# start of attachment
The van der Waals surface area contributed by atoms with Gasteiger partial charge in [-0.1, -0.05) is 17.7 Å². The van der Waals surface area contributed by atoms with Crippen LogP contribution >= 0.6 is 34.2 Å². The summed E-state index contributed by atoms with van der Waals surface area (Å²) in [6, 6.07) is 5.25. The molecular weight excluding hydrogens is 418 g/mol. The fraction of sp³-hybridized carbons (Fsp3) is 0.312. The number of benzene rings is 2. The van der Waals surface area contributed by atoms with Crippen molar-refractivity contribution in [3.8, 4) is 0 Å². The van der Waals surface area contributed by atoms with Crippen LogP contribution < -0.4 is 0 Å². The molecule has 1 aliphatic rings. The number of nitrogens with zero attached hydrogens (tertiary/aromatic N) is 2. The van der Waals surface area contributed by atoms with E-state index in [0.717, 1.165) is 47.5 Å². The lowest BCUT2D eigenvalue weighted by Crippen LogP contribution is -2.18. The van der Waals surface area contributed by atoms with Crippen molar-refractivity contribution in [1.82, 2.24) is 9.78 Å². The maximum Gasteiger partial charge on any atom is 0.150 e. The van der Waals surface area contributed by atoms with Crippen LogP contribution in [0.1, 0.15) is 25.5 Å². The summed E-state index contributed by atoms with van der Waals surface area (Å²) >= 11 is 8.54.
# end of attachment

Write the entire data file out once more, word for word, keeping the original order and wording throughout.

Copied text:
The van der Waals surface area contributed by atoms with Gasteiger partial charge in [-0.1, -0.05) is 17.7 Å². The van der Waals surface area contributed by atoms with Crippen LogP contribution >= 0.6 is 34.2 Å². The summed E-state index contributed by atoms with van der Waals surface area (Å²) in [6, 6.07) is 5.25. The molecular weight excluding hydrogens is 418 g/mol. The fraction of sp³-hybridized carbons (Fsp3) is 0.312. The number of benzene rings is 2. The van der Waals surface area contributed by atoms with Crippen molar-refractivity contribution in [3.8, 4) is 0 Å². The van der Waals surface area contributed by atoms with Crippen LogP contribution < -0.4 is 0 Å². The molecule has 1 aliphatic rings. The number of nitrogens with zero attached hydrogens (tertiary/aromatic N) is 2. The van der Waals surface area contributed by atoms with E-state index in [0.717, 1.165) is 47.5 Å². The lowest BCUT2D eigenvalue weighted by Crippen LogP contribution is -2.18. The van der Waals surface area contributed by atoms with Crippen molar-refractivity contribution in [1.82, 2.24) is 9.78 Å². The maximum Gasteiger partial charge on any atom is 0.150 e. The van der Waals surface area contributed by atoms with Crippen LogP contribution in [0.1, 0.15) is 25.5 Å². The summed E-state index contributed by atoms with van der Waals surface area (Å²) >= 11 is 8.54.